The Emirates Integrated Telecommunications Company, du, is ringing up solid numbers with consumers and for its shareholders.
In the third quarter, the UAE telecommunications company added 227000 mobile subscribers, taking its customers up to 5.96 million. Revenue jumped 12.9 per cent to Dh2.52 billion over the same period last year and 2.8 per cent over the previous quarter. Du currently has 47.2% of the UAE market and has, over the past three years, been giving etisalat stiff competition.
The stock has surged 31.34 per cent in 2012 and in the last 12 months has risen 39.64 per cent. It closed at Dh3.80 last Wednesday. Some analysts believe that while the share is good value, there is very little room for left for further growth .
Even though third quarter earnings fell four per cent below Security and Investment Companty (Bahrain) expectations, their senior analyst, research, Nishit Lakhotia believes margins will improve in the coming years. In a note after du’s third quarter results were announced he wrote: “We expect du’s earnings before Interest, taxes, depreciation and amortization( EBITDA) will continue to improve; led by operational efficiencies and growth in post-paid and data segments.”
Petr Molik, Group CFO and Head of Financial Advisory at MenaCorp, also expects du to post an EBITDA margins of close to 40 per cent, because of earnings growth and improving operational efficiency.
However, the third consecutive quarter of decreasing ARPU (Average Revenue Per User) is the biggest disappointment from the published figures, Molik wrote in his note after the results were announced, at the end of October. The current ARPU of Dh110 declined from AED112 in the previous quarter. He expects ARPU to bounce back in the fourth quarter but the “decreasing trend is worrisome,” he said. “Du may be under the same pressure as Etisalat with clients substituting some lucrative high margin (international) calls with cheaper alternatives (VoIP),” Molik said.
Overall, Molik believes the company’s finances to be healthy. He told Gulf News: “Du also has an excellent balance sheet thanks to reasonable capital expenditures, good cash flow generation and Dh1.0bn capital increase in 2010. The company is in a net cash position, with Dh1.96bn debt more than offset by Dh2.48bn of cash equivalents. Despite being much smaller than etisalat, du is fully able to finance all of its investments from cash-flows generated or make a reasonable size acquisition in the future.”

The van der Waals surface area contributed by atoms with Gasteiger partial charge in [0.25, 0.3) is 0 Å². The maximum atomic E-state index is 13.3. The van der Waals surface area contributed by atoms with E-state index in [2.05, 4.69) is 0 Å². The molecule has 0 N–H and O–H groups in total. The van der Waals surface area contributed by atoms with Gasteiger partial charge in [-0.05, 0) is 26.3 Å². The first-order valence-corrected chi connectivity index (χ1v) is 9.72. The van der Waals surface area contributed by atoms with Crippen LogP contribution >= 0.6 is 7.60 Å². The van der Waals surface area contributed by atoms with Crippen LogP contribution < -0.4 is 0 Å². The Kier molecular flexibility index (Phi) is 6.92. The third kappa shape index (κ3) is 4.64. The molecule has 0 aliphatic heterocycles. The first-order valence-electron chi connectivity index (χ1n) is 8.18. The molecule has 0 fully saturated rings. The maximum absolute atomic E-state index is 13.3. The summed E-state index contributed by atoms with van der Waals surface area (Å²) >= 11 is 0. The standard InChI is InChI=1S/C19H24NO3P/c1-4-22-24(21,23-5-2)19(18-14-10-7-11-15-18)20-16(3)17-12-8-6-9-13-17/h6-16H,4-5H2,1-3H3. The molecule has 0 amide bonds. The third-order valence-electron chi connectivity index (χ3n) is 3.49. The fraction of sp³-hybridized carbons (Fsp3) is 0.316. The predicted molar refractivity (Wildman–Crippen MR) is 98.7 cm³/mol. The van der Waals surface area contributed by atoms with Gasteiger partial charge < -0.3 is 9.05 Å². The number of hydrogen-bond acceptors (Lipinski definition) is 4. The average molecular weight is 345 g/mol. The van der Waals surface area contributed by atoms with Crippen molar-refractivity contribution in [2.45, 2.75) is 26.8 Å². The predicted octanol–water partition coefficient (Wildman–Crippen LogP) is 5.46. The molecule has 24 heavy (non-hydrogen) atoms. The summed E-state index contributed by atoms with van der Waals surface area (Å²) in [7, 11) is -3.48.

But, Mokik warned: “The challenge for du will come, when it reaches its limits of growth on the UAE market and will have to make a strategic choice to remain a one market operation, become a part of a multinational network or expand on other markets.”
The stock currently trades on a price earnings ratio of 12.8x (based on 2012 estimated earnings) and which is certainly favourable for the stock of a still growing company, said Molik. The sector’s P/E is around 10x, which means it is trading at 25 per cent premium.
“Du deserves the premium because the margins are expanding and it is growing,” said Lakhotia. “Overall, you have seen a very healthy growth over the last three to four years.”
Other financial ratios, including return on equity (ROE) and dividend payout, also point to the stock’s strength. The company paid cash dividends in 2012 for the first time, generating an average yield of five per cent. However, the company offered 1-for-7 rights issue in 2010.